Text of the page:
GLOSSARY

__Anisotropic__: This term is applied both to a random function
and to it's variogram (or covariance) when the values of the
variogram depend on both the distance and the direction. Also
see Isotropic.

__Cross-validation__: A method for comparing two or more
conjectured variogram (or covariance) models. The technique
depends on Jackknifing the data and on the exactness of the
kriging estimator.

__Drift__: The expected value of a random function, it may be
constant or it may depend on the coordinates of the location.
In order for a random function to be stationary, second-order
stationary or to satisfy the Intrinsic Hypothesis; the drift
must be a constant. The drift is a characteristic of a random
function and not of data.

__Exact__ (ness): A property of an estimator/interpolator, namely
that if estimating a value at a data location and if that data
value is used in the estimation; then the estimated value will
coincide with the data value. In some literature this is
called Perfect.

__Intrinsic Hypothesis__: A weak form of stationarity for a random
function sufficient for deriving the kriging equations
corresponding to the (Ordinary) kriging estimator. See (i) and
(ii).

__Isotropic__: A term applied both to a random function and to its
variogram. See anisotropic which is the complementary
property.

__Kriging Equations__: A set of linear equations whose solution
includes the values of the weights in the kriging estimator.

__Kriging Estimator__: While the estimator may be a linear or a
non-linear function of the data, in both instances the weights
in the estimator are determined by requiring the estimator to
be unbiased and have minimum error variance.

__Kriging Variance__: The minimized value of the estimation
variance, i.e., the variance of the error of estimation. This
variance is not data dependent but rather is determined by the
variogram and the sample location pattern as well as the
location of the point to be estimated relative to the sample
locations.

__Nugget__: The variogram may exhibit an apparent discontinuity at
the origin. The magnitude of the discontinuity is called the
nugget.

__Positive Definite__: A term applied both to matrices and to
functions, (Auto) covariance functions must be positive
definite whereas the negative of variograms must be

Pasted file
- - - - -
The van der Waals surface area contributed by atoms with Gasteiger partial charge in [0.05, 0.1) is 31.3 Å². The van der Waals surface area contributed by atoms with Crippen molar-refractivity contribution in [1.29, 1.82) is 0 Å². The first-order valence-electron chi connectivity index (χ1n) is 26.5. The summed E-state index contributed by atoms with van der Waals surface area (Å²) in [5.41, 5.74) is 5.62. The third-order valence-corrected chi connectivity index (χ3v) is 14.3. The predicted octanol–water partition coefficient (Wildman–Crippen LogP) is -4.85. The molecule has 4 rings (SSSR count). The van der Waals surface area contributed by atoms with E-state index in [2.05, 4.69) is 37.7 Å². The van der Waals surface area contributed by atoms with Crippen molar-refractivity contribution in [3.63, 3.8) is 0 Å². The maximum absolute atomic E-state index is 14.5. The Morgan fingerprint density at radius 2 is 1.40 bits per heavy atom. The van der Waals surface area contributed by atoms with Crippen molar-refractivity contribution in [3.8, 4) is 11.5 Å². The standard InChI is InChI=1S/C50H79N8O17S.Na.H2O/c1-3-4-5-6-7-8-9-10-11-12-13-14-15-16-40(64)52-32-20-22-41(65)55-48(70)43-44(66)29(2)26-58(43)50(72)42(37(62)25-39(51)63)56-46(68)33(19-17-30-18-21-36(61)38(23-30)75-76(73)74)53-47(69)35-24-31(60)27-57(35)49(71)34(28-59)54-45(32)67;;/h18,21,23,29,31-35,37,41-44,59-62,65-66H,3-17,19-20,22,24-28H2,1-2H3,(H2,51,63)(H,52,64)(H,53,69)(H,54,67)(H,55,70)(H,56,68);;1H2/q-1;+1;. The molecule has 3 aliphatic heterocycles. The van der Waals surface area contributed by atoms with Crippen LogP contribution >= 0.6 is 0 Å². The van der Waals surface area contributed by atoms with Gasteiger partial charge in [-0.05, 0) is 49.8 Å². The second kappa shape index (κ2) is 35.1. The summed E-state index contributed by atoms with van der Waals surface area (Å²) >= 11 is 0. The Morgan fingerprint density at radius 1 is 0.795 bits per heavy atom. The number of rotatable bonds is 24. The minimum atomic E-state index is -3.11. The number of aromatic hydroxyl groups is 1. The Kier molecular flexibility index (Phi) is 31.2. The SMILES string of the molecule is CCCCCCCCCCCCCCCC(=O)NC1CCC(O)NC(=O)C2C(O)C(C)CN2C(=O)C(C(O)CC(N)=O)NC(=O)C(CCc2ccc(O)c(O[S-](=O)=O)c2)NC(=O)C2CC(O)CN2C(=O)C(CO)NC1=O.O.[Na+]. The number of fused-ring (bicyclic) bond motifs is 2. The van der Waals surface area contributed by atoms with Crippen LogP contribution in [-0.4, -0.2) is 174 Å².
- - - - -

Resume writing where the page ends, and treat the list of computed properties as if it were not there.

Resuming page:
conditionally positive definite. Conditional positive
definiteness is a weaker condition.

__Random Function__: A random function may be seen in two
different forms; it may be thought of as a collection of
dependent random variables with one for each possible sample
location. Alternatively it may be thought of as a "random
variable" whose values are functions rather than numbers.

__Range__ (of a variogram): The distance at which the variogram
becomes a constant. The Power model does not have a (finite)
range. The Exponential and Gaussian models have only an
apparent range.

__Sill__ (of a variogram): The value of the variogram for
distances beyond the range of the variogram. The Power model
does not have a sill.

__Spatial Correlation__ Used both as a generic term to denote that
data at two locations is correlated in some sense as a
function of their locations and also to denote the value of a
spatial structure function such as a variogram or
(auto)covariance for a pair of location.s

__Stationarity__ (of a random function) Several different forms of
stationarity are utilized in geostatistics. Stationarity, in
one of its forms, is a property of a random function rather
than of a data set. It expresses the property that certain
joint distributions are translation invariant or that certain
moments of the random function are translation invariant. See
second order stationarity and the Intrinsic hypothesis.

__Support__ The term is used in both a mathematical and in a
physical sense. Many, if not most variables of interest in
geostatistics, such as the concentrations of chemical elements
or compounds only have values at "points" in an idealized
sense although the random function treats them in this manner.
The data values are usually associated with a physical sample
having a length, area or volume; the concentration then
represents an average concentration over this length, area or
volume. This length, area or volume is called the support.
Although it is common to report laboratory analyses in such a
way as to not reflect the original support, non-point support
has a significant effect on the variogram modeling process and
there is a significant difference in estimating the average
value over a large volume and in estimating the average value
over a small volume. The kriging estimator and equations allow
this to be incorporated.

__Trend__ While sometimes used interchangeably with the term
"drift", in geostatistics the two are considered separate. The
term is usually reserved to denote the deterministic
representation obtained by the use of Trend Surface Analysis,
i.e, a functional representation for spatially located data
(usually taken as a polynomial in the position coordinates).
The "trend" is obtained by a least squares fit to the data. As
an estimator to the mean of a random function it is sub-optimal. If the residuals from trend surface analysis are used
to model the variogram, a biased variogram estimator results.

__Variogram__ (originally called semi-variogram) This function
quantifies the spatial correlation and in the case of second
order stationarity it is expressible in terms of the
(auto)covariance function. See part (ii) in the Intrinsic
Hypothesis and equation (2). In order to apply kriging to a
data set it is necessary to model the variogram. The variogram
must satisfy certain positive definiteness conditions.